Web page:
|[2 earlier articles]|
|Re: Command Line Interpreter email@example.com (Juergen Kahrs) (2000-07-27)|
|Re: Command Line Interpreter firstname.lastname@example.org (2000-07-27)|
|Re: Command Line Interpreter email@example.com (2000-07-29)|
|Re: Command Line Interpreter firstname.lastname@example.org (Steven D. Majewski) (2000-07-29)|
|Re: Command Line Interpreter email@example.com (2000-07-31)|
|Re: Command Line Interpreter firstname.lastname@example.org (Gregory Bond) (2000-08-04)|
|Re: Command Line Interpreter email@example.com (Chris F Clark) (2000-08-04)|
|Re: Command Line Interpreter firstname.lastname@example.org (Scott Nicol) (2000-08-04)|
|Re: Command Line Interpreter email@example.com (Frithiof Jensen) (2000-08-04)|
|Re: Command Line Interpreter firstname.lastname@example.org (Tom Moog) (2000-08-05)|
|From:||Chris F Clark <email@example.com>|
|Date:||4 Aug 2000 15:54:21 -0400|
|Organization:||The World Public Access UNIX, Brookline, MA|
|References:||00-07-055 00-07-069 00-07-093|
> This time I was just hoping that someone might have finally developed a
> tool that might be appropriate.
> To summarize what I see as problems with dealing with IOS.
> 1. Large numbers of commands.
> 2. Need to support display of associated help for keywords.
> 3. Keywords can have different meanings (and associated help strings)
> depending on where they're used.
> 4. Requirement to support multiple sessions on same parser with
> different instances in different modes (re-entrancy)
> If anyone has some tools suggestions besides flex/lex and yacc/bison,
> I'd welcome them.
While I hate to "advertise" the product Barbara Zino and I built (ca
1987-1990) and have maintained and extended since, this list of
features is a subset of the ones we originally put in Yacc++ (and part
of the problem we were trying to solve when building it).
1. It uses symbol tables for keywords allowing many keywords (and has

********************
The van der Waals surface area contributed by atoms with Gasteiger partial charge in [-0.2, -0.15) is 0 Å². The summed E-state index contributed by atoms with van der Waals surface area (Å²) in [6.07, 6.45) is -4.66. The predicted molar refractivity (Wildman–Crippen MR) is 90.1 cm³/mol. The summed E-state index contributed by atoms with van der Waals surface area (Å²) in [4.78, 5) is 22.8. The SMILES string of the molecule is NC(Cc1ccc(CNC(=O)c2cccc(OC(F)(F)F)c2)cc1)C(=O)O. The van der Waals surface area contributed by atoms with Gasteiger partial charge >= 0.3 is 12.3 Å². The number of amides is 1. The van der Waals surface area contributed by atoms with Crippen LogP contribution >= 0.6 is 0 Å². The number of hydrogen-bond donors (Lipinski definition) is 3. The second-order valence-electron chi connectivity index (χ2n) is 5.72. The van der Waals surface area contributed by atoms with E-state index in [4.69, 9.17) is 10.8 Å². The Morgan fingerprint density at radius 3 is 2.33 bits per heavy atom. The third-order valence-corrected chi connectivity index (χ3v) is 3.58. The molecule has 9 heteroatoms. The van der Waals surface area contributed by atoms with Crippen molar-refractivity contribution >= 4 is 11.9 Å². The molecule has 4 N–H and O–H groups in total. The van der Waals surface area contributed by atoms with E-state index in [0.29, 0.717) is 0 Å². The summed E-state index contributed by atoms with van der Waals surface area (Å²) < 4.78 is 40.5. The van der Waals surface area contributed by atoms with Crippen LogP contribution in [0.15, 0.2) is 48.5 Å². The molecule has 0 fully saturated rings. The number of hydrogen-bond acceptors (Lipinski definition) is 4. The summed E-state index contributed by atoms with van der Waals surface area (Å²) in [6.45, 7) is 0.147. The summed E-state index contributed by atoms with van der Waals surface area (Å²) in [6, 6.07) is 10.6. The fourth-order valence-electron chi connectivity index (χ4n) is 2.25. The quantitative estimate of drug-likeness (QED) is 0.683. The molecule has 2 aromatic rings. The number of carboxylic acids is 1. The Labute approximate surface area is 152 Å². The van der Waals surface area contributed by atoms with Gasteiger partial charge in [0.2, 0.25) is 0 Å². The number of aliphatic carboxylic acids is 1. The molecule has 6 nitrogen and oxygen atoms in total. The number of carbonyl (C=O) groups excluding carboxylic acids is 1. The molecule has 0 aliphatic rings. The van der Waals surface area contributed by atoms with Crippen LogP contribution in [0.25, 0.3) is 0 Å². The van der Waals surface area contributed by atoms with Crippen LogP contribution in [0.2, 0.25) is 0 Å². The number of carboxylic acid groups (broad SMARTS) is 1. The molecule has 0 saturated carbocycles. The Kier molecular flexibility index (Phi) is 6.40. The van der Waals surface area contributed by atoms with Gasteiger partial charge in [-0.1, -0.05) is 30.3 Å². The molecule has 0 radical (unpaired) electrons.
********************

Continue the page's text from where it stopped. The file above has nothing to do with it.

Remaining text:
built in substring support that can automatically identify the
minimal substring needed, which can be overridden if a longer or
shorter substring should match).
The grammar engine itself successfully handles large grammars.
Thousands of rules are easily within its grasp.
2. It has support for displaying expected tokens or command specific
help strings. You'll have to play a little to get them to work
exactly as you want for your interactive input, but it can be done.
3. Grammars can handle context sensitive uses of keywords.
4. The object oriented output allows easy instantiation of multiple
independent parsers and each one can run a different subset or
version of the grammar (or any of them can run the same subset)
without clobbering each others internal state.
The object oriented input simplifies defining families of languages.
It's syntax is a derivative of the original yacc syntax (even the
lexer uses yacc syntax) with extensions to simplify this (and similar)
problem(s) such as EBNF (regular expression operators in the parser)
and keyword declarations.
The key drawback, its not cheap (and its not free-software, open
source, or public domain). A single user commercial license will cost
~$1k, although there are no royalties after that. Also, Yacc++ only
supports C++. If you want a C (or Java etc.) solution, it won't be of
Hope this helps,
Disclaimer: I am not an unbiased source when it comes to parser
Chris Clark Internet : firstname.lastname@example.org
Compiler Resources, Inc. Web Site : http://world.std.com/~compres
3 Proctor Street voice : (508) 435-5016
Hopkinton, MA 01748 USA fax : (508) 435-4847 (24 hours)
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